In honor of Women’s History Month, we are highlighting the continuing legacy of Edith Wharton. For the entire month of March, The Mount is hosting conversations about extraordinary women from the nineteenth century who have helped shape the American story with their achievements.
Excerpted from Charlotte Moss, Garden Inspirations (Rizzoli, 2015.)
“A Pulitzer Prize–winning American novelist, short story writer, and designer, Edith Wharton made a lasting impression on the literary world –but she was also a garden designer, interior designer, and tastemaker of her time.
Born Edith Newbold Jones, Edith spent her childhood traveling around the world and was greatly influenced by the beauty she saw. After the Civil War her family moved to Europe, where she spent the first year in Rome. Lavish gardens, flower-filled hillsides, piazzas, and ancient ruins made a lasting impression on young Edith before her family returned to their home Pencraig, in Newport, Rhode Island. In her memoir she wrote: “The roomy and pleasant house of Pencraig was surrounded by a verandah wreathed in clematis and honeysuckle, and below it a lawn sloped to a deep daisied meadow . . .” Edith was always observing her surroundings, and subsequently found a passion for literature, interiors, and nature.
Edith made her social debut into New York society in the winter of 1879 and married Edward Wharton, from a well-established Philadelphia family. After purchasing properties in New York and Newport, they settled on the property in the Berkshires in Lenox, Massachusetts, called The Mount. Edith worked with Francis V. L. Hoppin to execute her vision. From the architecture to the interior design and the gardens, she incorporated her style—and her possessions from abroad. A lifetime of traveling Europe and observing gardens greatly influenced the creation of the gardens at The Mount.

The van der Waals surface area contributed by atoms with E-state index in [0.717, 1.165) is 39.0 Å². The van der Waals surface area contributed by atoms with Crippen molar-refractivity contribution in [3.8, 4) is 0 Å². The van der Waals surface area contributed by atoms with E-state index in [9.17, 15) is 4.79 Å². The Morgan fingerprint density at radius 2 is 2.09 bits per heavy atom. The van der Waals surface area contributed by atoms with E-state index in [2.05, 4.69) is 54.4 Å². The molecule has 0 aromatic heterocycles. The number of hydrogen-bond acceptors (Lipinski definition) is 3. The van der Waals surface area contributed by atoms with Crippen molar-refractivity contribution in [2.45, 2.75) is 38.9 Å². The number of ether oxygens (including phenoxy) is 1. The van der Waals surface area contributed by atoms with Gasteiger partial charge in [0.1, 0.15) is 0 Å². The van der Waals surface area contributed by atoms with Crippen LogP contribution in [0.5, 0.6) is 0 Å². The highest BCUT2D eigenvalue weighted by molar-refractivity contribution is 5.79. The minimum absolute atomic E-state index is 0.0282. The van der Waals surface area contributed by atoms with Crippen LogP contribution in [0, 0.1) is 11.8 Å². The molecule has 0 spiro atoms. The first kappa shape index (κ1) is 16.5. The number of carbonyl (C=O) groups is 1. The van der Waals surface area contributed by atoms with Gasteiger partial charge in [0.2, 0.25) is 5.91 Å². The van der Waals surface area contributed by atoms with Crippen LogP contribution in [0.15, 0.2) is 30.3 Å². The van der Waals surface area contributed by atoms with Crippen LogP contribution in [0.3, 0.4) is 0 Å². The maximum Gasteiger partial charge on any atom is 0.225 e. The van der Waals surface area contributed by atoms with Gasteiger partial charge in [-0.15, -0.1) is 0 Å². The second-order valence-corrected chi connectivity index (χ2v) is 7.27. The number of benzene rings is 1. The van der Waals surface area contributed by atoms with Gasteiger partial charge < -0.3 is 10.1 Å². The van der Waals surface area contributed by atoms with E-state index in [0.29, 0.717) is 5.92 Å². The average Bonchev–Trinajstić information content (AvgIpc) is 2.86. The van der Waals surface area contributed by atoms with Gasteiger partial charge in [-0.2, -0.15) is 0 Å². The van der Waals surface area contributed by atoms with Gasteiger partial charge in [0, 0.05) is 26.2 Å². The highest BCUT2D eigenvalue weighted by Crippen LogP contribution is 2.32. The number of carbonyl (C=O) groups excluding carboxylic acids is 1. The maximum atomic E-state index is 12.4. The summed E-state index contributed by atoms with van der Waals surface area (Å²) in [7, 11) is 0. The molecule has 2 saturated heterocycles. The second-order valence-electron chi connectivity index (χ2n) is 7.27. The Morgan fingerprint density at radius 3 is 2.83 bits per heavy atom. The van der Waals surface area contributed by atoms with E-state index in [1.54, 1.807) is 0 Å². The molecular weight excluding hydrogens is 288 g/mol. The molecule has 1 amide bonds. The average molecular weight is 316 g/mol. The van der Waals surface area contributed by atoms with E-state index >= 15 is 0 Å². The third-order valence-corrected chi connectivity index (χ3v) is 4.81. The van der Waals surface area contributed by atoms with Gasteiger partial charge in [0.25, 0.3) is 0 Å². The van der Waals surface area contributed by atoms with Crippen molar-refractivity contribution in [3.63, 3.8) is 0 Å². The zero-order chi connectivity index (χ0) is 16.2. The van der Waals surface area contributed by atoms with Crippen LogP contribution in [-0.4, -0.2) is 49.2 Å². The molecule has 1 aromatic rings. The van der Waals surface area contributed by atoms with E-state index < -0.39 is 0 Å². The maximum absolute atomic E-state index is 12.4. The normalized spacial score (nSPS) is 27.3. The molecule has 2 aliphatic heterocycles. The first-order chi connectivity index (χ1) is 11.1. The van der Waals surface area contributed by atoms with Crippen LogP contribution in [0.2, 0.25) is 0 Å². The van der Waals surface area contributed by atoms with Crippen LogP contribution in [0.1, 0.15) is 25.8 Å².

After selling The Mount in 1911, Edith purchased the Pavillon Colombe in St.-Brice-sous-Forêt, in a suburb of Paris. Her study of architecture and gardens is evident throughout the property and specifically in the different garden “rooms.” She followed the three elements of garden design she outlined in her book Italian Villas and Their Gardens: “marble, water, and perennial verdure,” from well-groomed shrubs to fruit trees—even the flowers were perfect and enhanced by beautiful statues. “Classical busts on pedestals peeped out from foliage-covered niches, stone urns overflowed with flowers, and cherubs with baskets of flowers adorned garden paths,” she wrote.
Stone paths with flower borders wind through the property, and her own rose garden surrounds a pond covered in water lilies. She wrote to a friend: “I got your splendid tulip list, for which all gratitude, & am ordering from Van Tubergen. My new rose garden is promising, & I find this soil so decidedly made for rose growing that I mean to plant hundreds more this autumn, & to root up nearly all the old varieties. The new ones are so much more worth while, & one can now get varieties of every kind to which mildew is unknown.”
In 1927 Edith purchased a villa, Castel Sainte-Claire, where she lived during the winters and springs. Located in the hills above Hyères, she called the villa Sainte-Claire du Chateau and filled the garden with cacti and subtropical plants. She spent most of her time on the terrace enjoying the spectacular views, lawns bordered by flowers and shrubs, and arched topiary. The first woman to win the Pulitzer Prize for literature, Wharton lives on in the subtle irony between the lines of her novels, in the soil at the Mount, and in the flowers at Sainte-Claire.”
Celebrate Women’s History with The Mount this month!
This March, journalist Julie Scelfo will be hosting conversations about extraordinary women from the nineteenth century who have helped shape the American story with their achievements.
*Photography courtesy of The Mount